## April 8th 2010

### Volatility, Carry, Risk, and the Forex Markets

Upon reviewing my previous post on the Brazilian Real (BRL), I now realize that it lacked context. In other words, while both the interest rate outlook and economic prospects of Brazil are both incredibly bright, who’s to say that this hasn’t already been priced into the Real? At the very least, more information is needed to determine whether the Real is valued fairly on an historical and/or relative basis. [Alas, the focus of this post isn’t on the Real specifically, but on the forex markets in general. Still, the concepts that will form the backbone of this post – volatility, risk, and carry – can be seen clearly through the prism of the Real.]

This doubt was sparked by an article that I read recently, entitled “Markets ‘Not Pricing’ Potential Risks,” which explored the idea that the renewed appetite for risk and consequent run-up in asset prices and re-allocation of capital is naively optimistic: ” ‘The unique environment we’re in now revolves around unprecedented level of government involvement in markets, which creates this complacency over risk because of this belief that governments will fix everything.’ Markets are under-pricing the risk that nations such as Dubai and Greece may default, and excess borrowing by others could lead to inflation.” From a financial standpoint, the practical implications of this idea is that the markets are underpricing risk.

In forex markets, complacency towards risk has manifested itself in the form of decreasing volatility. When you look at the 435 most commonly-traded currency pairs (actually most currency pairs involving the 35 most popular currencies), volatility is increasing for only nine of them. In addition, one month-volatility is now below 15% for all (widely-traded) currency pairs, which means that based on the most recent data, the highest, annualized standard deviation percentage change for every currency pair is only 15%. [It’s difficult to translate that concept into plain-English, but the basic idea is that all currencies are (actually, only 68% of the time) currently fluctuating by less than 15% from the mean on an annualized basis. The idea of standard deviation is murky for non-mathematicians, so it’s probably more useful to look at it on a relative and historical basis, rather than in absolute terms. In other words, the 15% figure can not be explained very well in an of itself; one must see how it compares to other currency pairs and to other time periods].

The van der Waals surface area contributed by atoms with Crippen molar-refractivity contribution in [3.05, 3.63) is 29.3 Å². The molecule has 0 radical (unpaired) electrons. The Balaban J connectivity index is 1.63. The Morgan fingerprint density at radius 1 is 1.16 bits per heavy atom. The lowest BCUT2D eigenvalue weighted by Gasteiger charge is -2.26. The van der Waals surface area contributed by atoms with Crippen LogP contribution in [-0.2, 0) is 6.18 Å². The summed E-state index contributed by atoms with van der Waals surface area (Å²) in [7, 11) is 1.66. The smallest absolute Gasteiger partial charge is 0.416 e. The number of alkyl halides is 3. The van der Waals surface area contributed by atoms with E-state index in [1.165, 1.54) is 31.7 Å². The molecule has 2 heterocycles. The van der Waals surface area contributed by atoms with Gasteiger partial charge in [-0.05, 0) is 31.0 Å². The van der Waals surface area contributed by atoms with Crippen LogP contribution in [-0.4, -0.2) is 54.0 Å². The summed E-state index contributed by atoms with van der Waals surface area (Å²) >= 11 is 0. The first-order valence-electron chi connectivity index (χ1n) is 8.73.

The fact that volatility is currently low suggests that the carry trade, for example, is set to become increasingly viable, especially when you factor in upcoming interest rate hikes. On the other hand, real interest rate differentials are currently modest (from a historical standpoint), and the concern is that rate hikes could be accompanied by rising volatility. The Brazilian Real, for example, “has a risk-adjusted carry of 45 percent, based on Morgan Stanley estimates, which means its carry rates had been better than current levels 55 percent of the time the last five years.” When you look at conditions from a few years ago, when volatility was at record low levels and interest rate differentials were larger than historically average, it’s obvious that the hey-day for the carry trade was in the past. It may come again in the future, but it certainly isn’t now.

From a practical standpoint, if you’re thinking about getting involved in the carry trade, you’ll want to choose a currency pair where the real (after adjusting for inflation) interest rate differential is high and volatility is low. You can cross-reference interest differentials with these charts – which uses recent mean return and volatility as the basis for forecasting confidence intervals – to get an idea about which pairs offer the best value (i.e. higher rate differentials at lower volatility). Just be aware that a sudden upswing in volatility could put a big dent in your risk-adjusted returns.

April 14th, 2010 at 5:11 am

[…] I pointed out in last Friday’s post (Volatility, Carry, Risk, and the Forex Markets), volatility has been declining in forex markets since peaking after the collapse of Lehman […]